Teenager, 18, who 'dreamed of planning terrorist attack' jailed for four years

20 September 2019, 18:34

Jacek Tchorzewski has been jailed for four years
Jacek Tchorzewski has been jailed for four years. Picture: Metropolitan Police
Rachael Kennedy

By Rachael Kennedy

A teenager who said he dreamed of planning a terrorist attack to fill “London’s streets with blood” has been jailed for four years.

Jacek Tchorzewski, 18, was sentenced at the Old Bailey on Friday for ten counts of possession of information likely to be useful to a terrorist.

It comes after the teenager, from High Wycombe, was found in February to have amassed terrorist manuals and guides on how to make bombs and guns after his electronic equipment was confiscated.

Among the materials was The Terrorist’s Handbook, Expedient Homemade Firearms Vol II and how-to guides on how to build homemade weapons.

The Polish national was also found to have an interest in Nazism after police discovered anti-Semitic content he had downloaded that praised Hitler, and called for genocide.

He had materials that showed an interest in Satanism and occult practices, too.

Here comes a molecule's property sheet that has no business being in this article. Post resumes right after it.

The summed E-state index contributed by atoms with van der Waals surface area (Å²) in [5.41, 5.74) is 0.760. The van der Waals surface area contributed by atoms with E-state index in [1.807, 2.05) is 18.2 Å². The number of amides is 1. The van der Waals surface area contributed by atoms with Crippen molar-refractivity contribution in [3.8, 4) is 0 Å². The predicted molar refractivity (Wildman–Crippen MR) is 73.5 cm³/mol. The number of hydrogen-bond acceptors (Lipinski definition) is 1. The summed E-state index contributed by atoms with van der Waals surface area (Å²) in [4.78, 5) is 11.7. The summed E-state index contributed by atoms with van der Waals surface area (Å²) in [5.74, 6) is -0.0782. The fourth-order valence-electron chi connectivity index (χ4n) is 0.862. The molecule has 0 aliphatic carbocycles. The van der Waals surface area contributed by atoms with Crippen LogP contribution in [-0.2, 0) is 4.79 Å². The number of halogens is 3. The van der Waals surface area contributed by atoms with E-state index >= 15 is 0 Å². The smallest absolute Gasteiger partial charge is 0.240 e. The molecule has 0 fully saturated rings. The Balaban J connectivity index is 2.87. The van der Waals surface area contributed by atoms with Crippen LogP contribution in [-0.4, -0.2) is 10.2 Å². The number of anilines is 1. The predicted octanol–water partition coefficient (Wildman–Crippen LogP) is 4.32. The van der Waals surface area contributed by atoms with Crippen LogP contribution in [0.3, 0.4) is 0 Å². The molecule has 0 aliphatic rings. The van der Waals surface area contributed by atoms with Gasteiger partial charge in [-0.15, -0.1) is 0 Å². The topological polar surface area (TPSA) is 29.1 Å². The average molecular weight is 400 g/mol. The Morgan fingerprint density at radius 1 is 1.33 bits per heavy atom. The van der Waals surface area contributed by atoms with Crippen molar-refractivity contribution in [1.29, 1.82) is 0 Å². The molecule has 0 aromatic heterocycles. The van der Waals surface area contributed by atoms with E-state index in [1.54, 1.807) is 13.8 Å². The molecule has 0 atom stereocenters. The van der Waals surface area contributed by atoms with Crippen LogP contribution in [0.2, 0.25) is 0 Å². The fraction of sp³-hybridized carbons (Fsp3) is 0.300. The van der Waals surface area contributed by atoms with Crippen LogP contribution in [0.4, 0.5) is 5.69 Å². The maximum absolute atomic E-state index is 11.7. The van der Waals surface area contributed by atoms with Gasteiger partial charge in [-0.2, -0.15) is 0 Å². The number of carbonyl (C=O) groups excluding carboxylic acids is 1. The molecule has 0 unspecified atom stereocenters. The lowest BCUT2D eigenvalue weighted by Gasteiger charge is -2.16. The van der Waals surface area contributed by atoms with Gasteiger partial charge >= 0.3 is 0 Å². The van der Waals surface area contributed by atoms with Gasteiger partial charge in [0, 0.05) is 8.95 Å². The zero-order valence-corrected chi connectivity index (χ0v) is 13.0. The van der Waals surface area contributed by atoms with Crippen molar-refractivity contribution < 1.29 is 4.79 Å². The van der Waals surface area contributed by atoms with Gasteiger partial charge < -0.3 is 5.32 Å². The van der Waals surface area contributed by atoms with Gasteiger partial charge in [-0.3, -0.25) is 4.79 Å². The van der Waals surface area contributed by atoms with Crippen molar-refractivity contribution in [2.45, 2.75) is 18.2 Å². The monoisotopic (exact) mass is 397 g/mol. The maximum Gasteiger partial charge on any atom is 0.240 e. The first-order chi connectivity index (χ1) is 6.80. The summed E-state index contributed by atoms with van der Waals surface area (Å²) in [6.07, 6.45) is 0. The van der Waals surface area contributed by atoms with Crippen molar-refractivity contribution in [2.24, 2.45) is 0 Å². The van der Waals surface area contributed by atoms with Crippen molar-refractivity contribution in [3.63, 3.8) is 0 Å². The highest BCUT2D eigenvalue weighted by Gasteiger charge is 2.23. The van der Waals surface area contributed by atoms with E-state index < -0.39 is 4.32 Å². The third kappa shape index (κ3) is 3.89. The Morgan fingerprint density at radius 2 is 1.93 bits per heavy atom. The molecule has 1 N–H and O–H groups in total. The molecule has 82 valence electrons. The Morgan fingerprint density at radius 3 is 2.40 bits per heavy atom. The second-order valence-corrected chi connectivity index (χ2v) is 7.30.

In July, a note was found in his prison cell, which read: “Let’s fill our hearts with terror. And London’s streets with blood.”

Prosecutor Naomi Parsons told the court on Friday that Tchorzewski had “an obsession, admiration for Nazis, neo-Nazis, far-right extremists, far-right murderers,” while judge Anuja Dhir QC described the note as “chilling”.

The court later heard how the teenager had admitted it was his “dream” to “plan some terrorism”.

He said: “I just wanna...I had this stupid plan, when I would meet up with someone, we would live off the grid...and plan some terrorism.

“We would import guns from the Balkans, chemistry from Germany...yeah, that’s my dream.”

Meanwhile, a report from a forensic psychologist said it believed Tchorzewski shows some autism spectrum disorder traits, and “may have an emerging personality disorder”.

Following the sentencing on Friday, Commander Richard Smith, the head of the Metropolitan Police Counter Terrorism Command, said the teenager’s obsession “was not harmless curiosity”.

He added: “His mindset was one of violence and hatred towards communities other than his own.

“The guides Tchorzewski had collected would provide someone - with the right materials - sufficient guidance to make viable explosives and firearms, capable of causing death or serious injury.”

“I urge anyone with concerns that an individual may be involved in extreme right-wing activity to report their concerns to police.”

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